Rating: 2/5

Bland, unremarkable fiction, vaguely annoying characters, no real storyline. Not truly terrible, but not a book I enjoyed or would recommend. 

Please note that I read this book for free via Netgalley in exchange for an honest review. Thanks, Netgalley! I also read this book as part of the Popsugar Reading Challenge 2017 #17 Read a book that’s published in 2017.

Review: Eleanor Oliphant is Completely Fine by Gail Honeyman

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Eleanor Oliphant is completely fine…until you scratch the surface of her life and realise that she isn’t. At all.

You see, Eleanor lives a life of pared down efficiency. Her meals are one pot, one plate. Her shoes are smart but comfortable, with Velcro for quick fastening (none of those inefficient shoe laces). Her role as a finance administrator requires analysis and ordering of numbers, which can be broken down into repetitive tasks and scheduled accordingly. All of this means that Eleanor creates minimal fuss and requires minimal interactions with other people. All perfectly FINE, thank you. Until you realise that Eleanor treats vodka like an essential basic grocery and thinks of a pot plant as her one and only friend.

Eleanor struggles with people, and as the book progresses, you start to guess at what might have happened in her childhood to make her so ill equipped to deal with social situations. Apart from having burn scars across her face and body, Eleanor has a very troubling relationship with her mother (Mummy) who she only contacts via telephone for 15 minutes on a Wednesday (and thank God, because this woman is a BITCH). As the book progresses, Eleanor makes some woeful (often hilarious) attempts to make herself more attractive to her crush and through a freak event is forced to spend time with Raymond, who she knows from work. Through this very off-kilter friendship Eleanor begins to accept herself and explore ways in which she can, ultimately, be fine (no capitals).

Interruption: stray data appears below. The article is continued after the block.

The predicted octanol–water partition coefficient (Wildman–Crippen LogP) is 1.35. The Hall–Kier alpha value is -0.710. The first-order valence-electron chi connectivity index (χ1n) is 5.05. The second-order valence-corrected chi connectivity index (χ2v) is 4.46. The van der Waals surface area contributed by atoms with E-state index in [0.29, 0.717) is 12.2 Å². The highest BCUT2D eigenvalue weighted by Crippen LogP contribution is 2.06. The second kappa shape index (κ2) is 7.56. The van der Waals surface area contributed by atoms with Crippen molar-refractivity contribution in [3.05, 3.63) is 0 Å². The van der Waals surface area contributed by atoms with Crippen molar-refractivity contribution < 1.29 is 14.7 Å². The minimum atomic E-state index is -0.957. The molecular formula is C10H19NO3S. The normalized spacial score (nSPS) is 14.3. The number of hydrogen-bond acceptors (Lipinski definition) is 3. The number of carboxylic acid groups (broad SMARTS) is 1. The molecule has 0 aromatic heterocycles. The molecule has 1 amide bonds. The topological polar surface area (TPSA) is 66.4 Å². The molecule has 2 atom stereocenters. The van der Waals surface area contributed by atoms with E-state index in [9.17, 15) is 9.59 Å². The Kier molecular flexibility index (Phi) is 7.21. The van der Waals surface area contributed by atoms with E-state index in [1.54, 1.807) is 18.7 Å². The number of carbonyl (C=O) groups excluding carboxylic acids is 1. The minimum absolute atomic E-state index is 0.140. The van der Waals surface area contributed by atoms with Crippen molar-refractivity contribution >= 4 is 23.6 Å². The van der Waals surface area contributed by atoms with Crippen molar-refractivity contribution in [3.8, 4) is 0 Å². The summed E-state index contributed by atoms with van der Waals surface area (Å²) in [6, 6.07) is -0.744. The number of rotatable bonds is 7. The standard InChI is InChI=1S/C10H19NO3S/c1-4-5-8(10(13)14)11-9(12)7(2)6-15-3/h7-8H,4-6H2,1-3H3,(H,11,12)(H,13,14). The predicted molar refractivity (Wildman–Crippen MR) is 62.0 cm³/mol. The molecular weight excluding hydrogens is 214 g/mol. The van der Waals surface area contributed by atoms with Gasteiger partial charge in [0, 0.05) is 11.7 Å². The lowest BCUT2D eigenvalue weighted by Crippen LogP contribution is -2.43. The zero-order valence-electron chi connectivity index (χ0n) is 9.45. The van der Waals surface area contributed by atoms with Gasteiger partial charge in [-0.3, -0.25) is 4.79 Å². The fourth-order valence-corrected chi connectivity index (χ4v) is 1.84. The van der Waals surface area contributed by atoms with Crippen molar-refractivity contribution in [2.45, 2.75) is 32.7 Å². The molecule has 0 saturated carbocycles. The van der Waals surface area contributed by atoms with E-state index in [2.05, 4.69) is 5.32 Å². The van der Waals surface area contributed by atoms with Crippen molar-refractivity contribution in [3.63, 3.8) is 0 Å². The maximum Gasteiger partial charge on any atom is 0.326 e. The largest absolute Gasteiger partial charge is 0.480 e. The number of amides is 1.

I have to say that I really enjoyed this book. Eleanor was such a great character and although she is clearly odd and her life is terribly sad, the novel is written in such a way that you don’t ever feel that you’re laughing at her, or at least not in a malicious way. There’s so much darkness in the book and Eleanor is such a bullied, broken individual that you immediately want to defend her, but you don’t just like her out of pity, you want her to be your friend because she’s genuinely funny, interesting and kind. When she acts inappropriately you can see it’s because she doesn’t understand social norms and never because she aims to cause offense – but to outsiders I suppose she seems aloof or downright rude. It’s this constant formality and awkwardness that made me empathise so much with Eleanor – you can’t help but be completely on her side. 

The book is very cleverly written and is such a fantastic achievement for a debut author. The surname Oliphant means a monster or monstrous elephant and the full name of Eleanor Oliphant sounds like a play on the word Elephant. I suspect Gail Honeyman wanted us to think of the metaphor “the elephant in the room” which could often be applied to Eleanor – the strange, silent person that, with her pensioner style clothing and scarred face, is completely obvious but no-one wants to acknowledge.

The ending of the book has a fantastic twist that I half guessed at but the sadness of the whole situation really hit me. I loved how Eleanors past was hinted at throughout the novel and that by the end of the book everything had come to light. It certainly kept me guessing right to the end and I would love to know how Eleanor gets on (although I said this after Me Before You and look how After You panned out).

Overall, I loved the character of Eleanor and seeing how she stopped trying to just survive and started trying to live. I loved how what could have been fluffy chick lit was turned into something much more challenging and emotive by offsetting the lighter elements with something far darker. The book is very well written and is perfect reading for this time of year, when the days are still mild but there’s a bit of a nip in the air.

Rating: 8.5/10
Charming, funny and oh-so heartbreaking, a great debut novel from an author to look out for.

Please note that I read this book for free via Netgalley in exchange for an honest review. Thanks, Netgalley!

Review: Assassins Apprentice by Robin Hobb